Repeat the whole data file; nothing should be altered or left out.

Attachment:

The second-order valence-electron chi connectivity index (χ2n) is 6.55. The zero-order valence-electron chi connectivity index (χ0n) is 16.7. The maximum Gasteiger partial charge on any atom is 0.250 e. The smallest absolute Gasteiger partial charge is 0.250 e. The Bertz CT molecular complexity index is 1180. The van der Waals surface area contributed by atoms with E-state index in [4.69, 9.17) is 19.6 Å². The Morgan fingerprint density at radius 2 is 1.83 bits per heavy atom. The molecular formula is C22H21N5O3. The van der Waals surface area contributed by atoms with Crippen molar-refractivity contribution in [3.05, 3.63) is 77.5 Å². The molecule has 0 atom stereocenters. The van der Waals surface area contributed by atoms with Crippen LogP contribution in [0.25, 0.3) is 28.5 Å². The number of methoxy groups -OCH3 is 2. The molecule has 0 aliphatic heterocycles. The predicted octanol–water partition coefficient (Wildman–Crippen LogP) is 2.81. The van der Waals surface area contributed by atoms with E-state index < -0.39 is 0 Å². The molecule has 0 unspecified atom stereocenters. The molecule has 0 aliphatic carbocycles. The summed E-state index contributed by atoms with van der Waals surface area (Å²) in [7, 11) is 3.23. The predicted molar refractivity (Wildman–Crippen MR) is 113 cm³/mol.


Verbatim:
The second-order valence-electron chi connectivity index (χ2n) is 6.55. The zero-order valence-electron chi connectivity index (χ0n) is 16.7. The maximum Gasteiger partial charge on any atom is 0.250 e. The smallest absolute Gasteiger partial charge is 0.250 e. The Bertz CT molecular complexity index is 1180. The van der Waals surface area contributed by atoms with E-state index in [4.69, 9.17) is 19.6 Å². The Morgan fingerprint density at radius 2 is 1.83 bits per heavy atom. The molecular formula is C22H21N5O3. The van der Waals surface area contributed by atoms with Crippen molar-refractivity contribution in [3.05, 3.63) is 77.5 Å². The molecule has 0 atom stereocenters. The van der Waals surface area contributed by atoms with Crippen LogP contribution in [0.25, 0.3) is 28.5 Å². The number of methoxy groups -OCH3 is 2. The molecule has 0 aliphatic heterocycles. The predicted octanol–water partition coefficient (Wildman–Crippen LogP) is 2.81. The van der Waals surface area contributed by atoms with E-state index < -0.39 is 0 Å². The molecule has 0 unspecified atom stereocenters. The molecule has 0 aliphatic carbocycles. The summed E-state index contributed by atoms with van der Waals surface area (Å²) in [7, 11) is 3.23. The predicted molar refractivity (Wildman–Crippen MR) is 113 cm³/mol.